Bike Helmets - Cyclists - Fail to use them at your peril !
"Protect your children and yourself from the devastating and life altering consequences of a brain injury." by:
Rose Keith, JD, Vancouver BC personal injury lawyer, and avid cyclist
Summer is a time when the kids spend their time outdoors and with school being out, they have plenty of time. If your kids are anything like mine, they are spending a lot of their time riding a bike. I am always surprised at the number of riders I see in Vancouver NOT wearing helmets. Helmets are essential to the safety of bicycle riding. In BC, all cyclists are required by law to wear an approved helmet. Without a helmet there is nothing to protect you from a head injury and head injuries are a devastating, lifelong and life changing injury.
Statistics Canada reported that in 2009 only 36.5% of bicycle riders reported regularly wearing a bike helmet while riding a bike. Adolescents were found to use bike helmets only 30.6% of the time. A Canadian national study demonstrated that head injury rates among child and youth cyclists were approximately 25% lower in provinces with helmet legislation compared to provinces without legislation and helmet usage varied accordingly.
Not all provinces in Canada have mandatory helmet use legislation. ; In 1996 British Columbia became the first Canadian province to enact a law mandating helmet use by bicyclists of all ages when riding on a public roadway. British Columbia has a higher rate of helmet usage than the national average at 58.8%.
Cyclists are among the most vulnerable users of our roads. A large majority of bicycling deaths and disabling injuries result from head injury. Approximately 75% of all bicyclist fatalities and two-thirds of hospital admissions for bicycling injury involved head trauma. Approximately 90% of bicyclists who die from head injuries are injured in a collision with a motor vehicle.
A properly fitted helmet helps protect the brain from absorbing the force from a crash or fall, decreasing the risk of serious head injury by as much as 85%. This means that four out of five head injuries could be potentially prevented if every cyclist wore a helmet. Helmet use can help prevent or limit the impact of head injuries. Another study found that helmets reduce the risk of head or brain injury by at least 70 percent and injury to the upper or mid face by 65%.
Here are some guidelines to ensure that a bike helmet will provide you with the highest level of protection possible:
1. Ensure that your helmet is one that has been certified to meet the uniform safety standard - it will have a seal confirming this. Your helmet should have CSA, ANSI, ASTM or SNELL standards approval clearly designated on it. Hockey or other types of sport helmets are not legal for cycling. This is because they are designed and tested for other types of impacts.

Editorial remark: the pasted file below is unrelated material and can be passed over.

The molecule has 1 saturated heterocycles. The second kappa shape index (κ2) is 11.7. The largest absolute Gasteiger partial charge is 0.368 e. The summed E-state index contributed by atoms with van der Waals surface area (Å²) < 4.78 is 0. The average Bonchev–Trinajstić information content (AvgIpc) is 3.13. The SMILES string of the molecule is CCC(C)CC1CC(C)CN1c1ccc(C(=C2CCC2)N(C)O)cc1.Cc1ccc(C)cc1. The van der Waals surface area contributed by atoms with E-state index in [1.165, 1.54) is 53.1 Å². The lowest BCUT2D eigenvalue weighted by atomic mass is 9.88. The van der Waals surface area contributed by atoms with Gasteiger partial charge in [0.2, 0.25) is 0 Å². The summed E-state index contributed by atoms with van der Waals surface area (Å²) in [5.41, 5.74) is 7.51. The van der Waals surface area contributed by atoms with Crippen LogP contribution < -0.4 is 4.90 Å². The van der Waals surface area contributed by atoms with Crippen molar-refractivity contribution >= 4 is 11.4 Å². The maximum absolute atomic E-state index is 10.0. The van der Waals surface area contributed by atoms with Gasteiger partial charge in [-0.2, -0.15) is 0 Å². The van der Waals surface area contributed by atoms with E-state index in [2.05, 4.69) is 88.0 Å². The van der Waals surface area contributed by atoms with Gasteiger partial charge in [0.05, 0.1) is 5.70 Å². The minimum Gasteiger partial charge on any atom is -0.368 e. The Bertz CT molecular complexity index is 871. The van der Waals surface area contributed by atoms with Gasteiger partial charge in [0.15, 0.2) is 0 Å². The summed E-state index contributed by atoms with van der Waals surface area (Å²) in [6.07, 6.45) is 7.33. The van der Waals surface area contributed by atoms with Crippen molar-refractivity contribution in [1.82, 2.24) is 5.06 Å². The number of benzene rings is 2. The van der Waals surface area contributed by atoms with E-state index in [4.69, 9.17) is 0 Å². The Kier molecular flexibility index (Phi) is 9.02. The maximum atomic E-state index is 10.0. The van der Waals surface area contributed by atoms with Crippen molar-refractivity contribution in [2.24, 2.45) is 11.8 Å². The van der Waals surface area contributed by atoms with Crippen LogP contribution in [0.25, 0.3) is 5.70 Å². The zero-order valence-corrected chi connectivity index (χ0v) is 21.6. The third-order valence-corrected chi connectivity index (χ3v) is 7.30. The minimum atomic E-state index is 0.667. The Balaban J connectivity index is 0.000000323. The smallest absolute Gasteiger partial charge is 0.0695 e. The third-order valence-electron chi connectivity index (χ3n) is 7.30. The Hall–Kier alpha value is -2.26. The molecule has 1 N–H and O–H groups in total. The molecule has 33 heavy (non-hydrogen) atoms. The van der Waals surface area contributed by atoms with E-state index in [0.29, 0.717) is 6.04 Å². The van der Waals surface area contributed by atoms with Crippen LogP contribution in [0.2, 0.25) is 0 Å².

2. Take the time to make sure that the helmet fits properly:
2a. Size - the helmet should fit snuggly and shouldnt rock from side to side when it is
sitting flat on the top of your head;
3. Replace any helmet that has been involved in a crash or is damaged;
4. A helmet should be replaced every five years regardless of whether it has been in a crash or not. Pollution, UV light and weathering can damage the components over time and lessen the effectiveness of the helmet.
5. The helmet should fit now, not be a helmet that you can grow into;
6. The helmet should feel comfortable.
Protect your children and yourself from the devastating and life altering consequences of a brain injury. Every step that you can take to prevent brain injuries from happening should be taken and a significant step towards this is ensuring that a proper fitting and appropriate bike helmet is worn at all times when bicycling.
Article author: Rose Keith, LLB, former President of the B.C. Trial Lawyers Association (www.tlabc.org, and is well known Vancouver personal injury lawyer. See www.rosekeith.bc.ca - first published 2012.07.12 BCpersonalinjury.orgRose Keith, JD RoseKeith.bc.ca ICBC injury disputes / Medical Malpractice / Employment Law.
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© 2012 Rose Keith - published in www.bcpersonalinjury.org
The following childrenss graphic is courtesy of childrens illustrator Cat Wong, in San Francisco, who has a web site for the characters in the picture ClaraAndClarenceBear.com We are pleased to use this as a way to promote childrens cycling health & safety.
see also Vancouver Medical Walk-In Clinics try directory Metrotown.info...healthservices if you don't have a family doctor and want some medical attention that does not require an immediate hospital emergency visit.
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